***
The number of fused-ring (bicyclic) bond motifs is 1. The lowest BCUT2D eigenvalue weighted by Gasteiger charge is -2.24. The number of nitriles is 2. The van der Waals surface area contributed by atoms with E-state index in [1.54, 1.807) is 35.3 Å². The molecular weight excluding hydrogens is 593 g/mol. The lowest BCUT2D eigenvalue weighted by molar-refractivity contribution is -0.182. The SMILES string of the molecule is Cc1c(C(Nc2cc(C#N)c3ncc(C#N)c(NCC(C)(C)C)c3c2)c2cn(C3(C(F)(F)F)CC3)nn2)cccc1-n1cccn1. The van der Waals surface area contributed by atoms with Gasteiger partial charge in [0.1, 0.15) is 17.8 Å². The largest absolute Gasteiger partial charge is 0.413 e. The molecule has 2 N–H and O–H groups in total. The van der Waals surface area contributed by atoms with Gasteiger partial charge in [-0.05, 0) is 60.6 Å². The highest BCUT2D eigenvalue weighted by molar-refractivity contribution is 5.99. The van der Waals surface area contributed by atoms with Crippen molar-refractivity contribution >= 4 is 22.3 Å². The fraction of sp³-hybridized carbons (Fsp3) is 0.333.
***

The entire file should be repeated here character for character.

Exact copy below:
The number of fused-ring (bicyclic) bond motifs is 1. The lowest BCUT2D eigenvalue weighted by Gasteiger charge is -2.24. The number of nitriles is 2. The van der Waals surface area contributed by atoms with E-state index in [1.54, 1.807) is 35.3 Å². The molecular weight excluding hydrogens is 593 g/mol. The lowest BCUT2D eigenvalue weighted by molar-refractivity contribution is -0.182. The SMILES string of the molecule is Cc1c(C(Nc2cc(C#N)c3ncc(C#N)c(NCC(C)(C)C)c3c2)c2cn(C3(C(F)(F)F)CC3)nn2)cccc1-n1cccn1. The van der Waals surface area contributed by atoms with Gasteiger partial charge in [0.1, 0.15) is 17.8 Å². The largest absolute Gasteiger partial charge is 0.413 e. The molecule has 2 N–H and O–H groups in total. The van der Waals surface area contributed by atoms with Gasteiger partial charge in [-0.05, 0) is 60.6 Å². The highest BCUT2D eigenvalue weighted by molar-refractivity contribution is 5.99. The van der Waals surface area contributed by atoms with Crippen molar-refractivity contribution >= 4 is 22.3 Å². The fraction of sp³-hybridized carbons (Fsp3) is 0.333.